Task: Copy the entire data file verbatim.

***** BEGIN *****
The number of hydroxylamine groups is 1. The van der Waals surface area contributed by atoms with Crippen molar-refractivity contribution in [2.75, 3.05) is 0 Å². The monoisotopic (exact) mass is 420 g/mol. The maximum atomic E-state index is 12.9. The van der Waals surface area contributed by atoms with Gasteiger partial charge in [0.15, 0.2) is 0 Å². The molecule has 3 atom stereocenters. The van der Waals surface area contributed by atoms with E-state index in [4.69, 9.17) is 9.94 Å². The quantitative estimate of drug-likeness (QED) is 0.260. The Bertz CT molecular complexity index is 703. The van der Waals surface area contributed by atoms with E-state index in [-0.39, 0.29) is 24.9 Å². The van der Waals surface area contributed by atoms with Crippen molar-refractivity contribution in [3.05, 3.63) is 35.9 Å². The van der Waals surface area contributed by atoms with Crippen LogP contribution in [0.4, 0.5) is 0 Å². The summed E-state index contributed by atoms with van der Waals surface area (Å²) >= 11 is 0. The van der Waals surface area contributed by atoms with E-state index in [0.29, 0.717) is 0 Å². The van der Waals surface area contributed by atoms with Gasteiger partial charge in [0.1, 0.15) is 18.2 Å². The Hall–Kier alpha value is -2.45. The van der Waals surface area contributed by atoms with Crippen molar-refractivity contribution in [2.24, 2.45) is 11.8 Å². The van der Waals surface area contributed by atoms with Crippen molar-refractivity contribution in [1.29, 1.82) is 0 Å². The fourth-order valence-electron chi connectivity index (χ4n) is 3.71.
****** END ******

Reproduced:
The number of hydroxylamine groups is 1. The van der Waals surface area contributed by atoms with Crippen molar-refractivity contribution in [2.75, 3.05) is 0 Å². The monoisotopic (exact) mass is 420 g/mol. The maximum atomic E-state index is 12.9. The van der Waals surface area contributed by atoms with Gasteiger partial charge in [0.15, 0.2) is 0 Å². The molecule has 3 atom stereocenters. The van der Waals surface area contributed by atoms with E-state index in [4.69, 9.17) is 9.94 Å². The quantitative estimate of drug-likeness (QED) is 0.260. The Bertz CT molecular complexity index is 703. The van der Waals surface area contributed by atoms with E-state index in [-0.39, 0.29) is 24.9 Å². The van der Waals surface area contributed by atoms with Crippen molar-refractivity contribution in [3.05, 3.63) is 35.9 Å². The van der Waals surface area contributed by atoms with Crippen LogP contribution in [0.4, 0.5) is 0 Å². The summed E-state index contributed by atoms with van der Waals surface area (Å²) >= 11 is 0. The van der Waals surface area contributed by atoms with E-state index in [0.29, 0.717) is 0 Å². The van der Waals surface area contributed by atoms with Gasteiger partial charge in [0.1, 0.15) is 18.2 Å². The Hall–Kier alpha value is -2.45. The van der Waals surface area contributed by atoms with Crippen molar-refractivity contribution in [2.24, 2.45) is 11.8 Å². The van der Waals surface area contributed by atoms with Crippen molar-refractivity contribution in [1.29, 1.82) is 0 Å². The fourth-order valence-electron chi connectivity index (χ4n) is 3.71.